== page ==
(Patreon) Truthful Transmigration 92

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When he wasn’t extremely fatigued, Lucanus actually preferred the parts of the Milanovic clan that were full of more concentrated fire energy. At the current moment, however, he was meeting with Fortkran once more, and non-fire cultivators were rather uncomfortable in those areas. Even if the man was strong enough to shrug off the effects of the heat, it was more polite for Lucanus to meet him and his wife somewhere more pleasant.

“So what do you plan to do after this?” Fortkran asked.

Lucanus shrugged, “Nothing much. Once I finish healing I’ll be on my way.”

“Is that so?” Matayal said. “This is a good opportunity to create ties with the Milanovic clan.”

Lucanus shook his head, “I don’t want to create trouble for them. I have too many enemies.”

“That would be the whole point,” Matayal explained. “To protect yourself. And from our understanding, none of your enemies run deep enough that they would want to cause trouble for the Milanovic clan.”

“Even so,” Lucanus shrugged, “I can take care of myself.”

“Just like that, huh?” Fortkran said. “We figured you wouldn’t look into things. Interestingly enough, information about Yustina is rather sparse. She has a reputation of being somewhat of a genius in the clan, though.”

“Do geniuses usually get dehydrated and fall into volcanoes?” Lucanus asked.

“No,” Matayal admitted, “But this is her first attempt climbing Zolvolj, and she’s only in Foundation Phase.”

Lucanus shifted, his legs stretching into the nearby sun. “Still doesn’t make sense. Cultivators know they need to drink if they’re going to exert themselves in the heat.”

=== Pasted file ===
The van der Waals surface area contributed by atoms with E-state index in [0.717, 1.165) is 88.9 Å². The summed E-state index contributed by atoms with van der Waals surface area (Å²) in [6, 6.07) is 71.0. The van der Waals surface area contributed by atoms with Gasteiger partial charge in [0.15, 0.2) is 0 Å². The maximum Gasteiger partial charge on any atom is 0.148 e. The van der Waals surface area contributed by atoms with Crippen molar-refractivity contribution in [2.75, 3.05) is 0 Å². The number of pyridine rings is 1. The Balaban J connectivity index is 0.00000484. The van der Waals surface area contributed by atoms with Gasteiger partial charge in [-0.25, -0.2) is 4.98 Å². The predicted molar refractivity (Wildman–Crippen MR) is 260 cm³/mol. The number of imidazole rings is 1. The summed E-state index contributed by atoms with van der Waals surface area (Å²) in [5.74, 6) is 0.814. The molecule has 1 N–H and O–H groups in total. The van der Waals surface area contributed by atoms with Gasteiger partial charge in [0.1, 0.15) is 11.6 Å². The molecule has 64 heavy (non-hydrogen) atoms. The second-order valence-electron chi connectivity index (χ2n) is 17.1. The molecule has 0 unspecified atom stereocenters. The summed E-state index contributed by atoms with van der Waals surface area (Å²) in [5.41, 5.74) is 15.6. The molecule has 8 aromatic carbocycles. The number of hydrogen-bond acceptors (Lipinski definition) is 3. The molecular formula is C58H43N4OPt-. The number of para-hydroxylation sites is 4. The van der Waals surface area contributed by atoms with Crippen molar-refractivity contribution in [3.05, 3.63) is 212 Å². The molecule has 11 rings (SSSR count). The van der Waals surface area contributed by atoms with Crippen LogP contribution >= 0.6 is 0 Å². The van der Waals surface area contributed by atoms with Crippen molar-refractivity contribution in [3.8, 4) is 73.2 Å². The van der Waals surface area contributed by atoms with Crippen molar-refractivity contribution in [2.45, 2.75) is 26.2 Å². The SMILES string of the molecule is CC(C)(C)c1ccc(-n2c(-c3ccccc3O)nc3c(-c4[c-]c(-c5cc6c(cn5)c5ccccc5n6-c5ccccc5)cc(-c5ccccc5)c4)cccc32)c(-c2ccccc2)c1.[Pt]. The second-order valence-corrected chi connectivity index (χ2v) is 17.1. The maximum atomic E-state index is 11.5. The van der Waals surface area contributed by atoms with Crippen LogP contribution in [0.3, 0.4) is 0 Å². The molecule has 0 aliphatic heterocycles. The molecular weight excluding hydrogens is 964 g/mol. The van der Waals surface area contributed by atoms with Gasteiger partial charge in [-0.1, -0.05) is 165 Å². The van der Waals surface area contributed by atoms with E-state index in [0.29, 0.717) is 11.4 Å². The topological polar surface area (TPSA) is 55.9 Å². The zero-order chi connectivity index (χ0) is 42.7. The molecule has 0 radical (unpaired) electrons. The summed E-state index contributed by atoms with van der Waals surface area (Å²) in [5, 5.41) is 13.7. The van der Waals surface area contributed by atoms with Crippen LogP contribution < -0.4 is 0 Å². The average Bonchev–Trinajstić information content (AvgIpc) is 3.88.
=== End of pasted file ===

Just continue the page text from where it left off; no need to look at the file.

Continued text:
“Maybe she hadn’t,” Fortkran said.

“Hadn’t what?” Lucanus raised an eyebrow.

“Exerted herself,” Fortkran explained. “Her cultivation was progressing without issue even to the peak of Foundation Phase.”

“Still seems like something she should have known about,” he shrugged.

“Probably,” Matayal admitted. “But similar things happen sometimes.”

“So what does this have to do with me?” Lucanus asked. “I saved her, the clan has goodwill towards me. I can just move on.”

“Where?” John asked.

“Don’t know yet. I’ll be back in the Green Sands eventually though. It’s the best place to grow my cultivation.”

“You could grow more quickly with the clan. Yustina likes you,” Matayal said bluntly. “Are you not interested at all?”

“She’s so formal and stiff,” Lucanus said. “No offense, but I’m not a fan of that.”

“You could still be friendly with the clan,” Matayal pointed out.

“I just don’t want to be tied down,” Lucanus said.

Fortkran shook his head, “You’re strong enough to have quite a bit of freedom in this world. Working with others doesn’t restrict that as much as you seem to think.”

“Maybe I’ll consider it later,” Lucanus shrugged.

“The opportunity will likely be gone later,” Fortkran replied. “Or at least different.”

Since Lucanus clearly wasn’t going to be convinced to take care of himself they moved to other topics. They’d had little chance to actually get to know each other, since he was prone to leaving once there were no immediate problems.

—–

Stepping back onto the road made Steve more comfortable. He knew John had good intentions, but Steve really didn’t do well remaining in one place. It wasn’t a curse or anything. At least, he firmly believed there were no curses on Earth, and he’d had plenty of experience there. 

Dealing with people was hard, and he had long resigned himself to not being good at it. Even getting into fights wherever he went wasn’t anything new, though there was a hell of a lot more fire now. 

He began to hum to himself as he walked. The repeated patterns of the Green Sands got old after a while, but different regions developed differently, some with higher dunes in some places and roads maintained to be wider in others. Even so, that was one reason he went to other countries when he could just stay around absorbing the most fire elemental spiritual energy possible and increasing his rank. Plus, he wanted to be ready to deal with all sorts of opponents.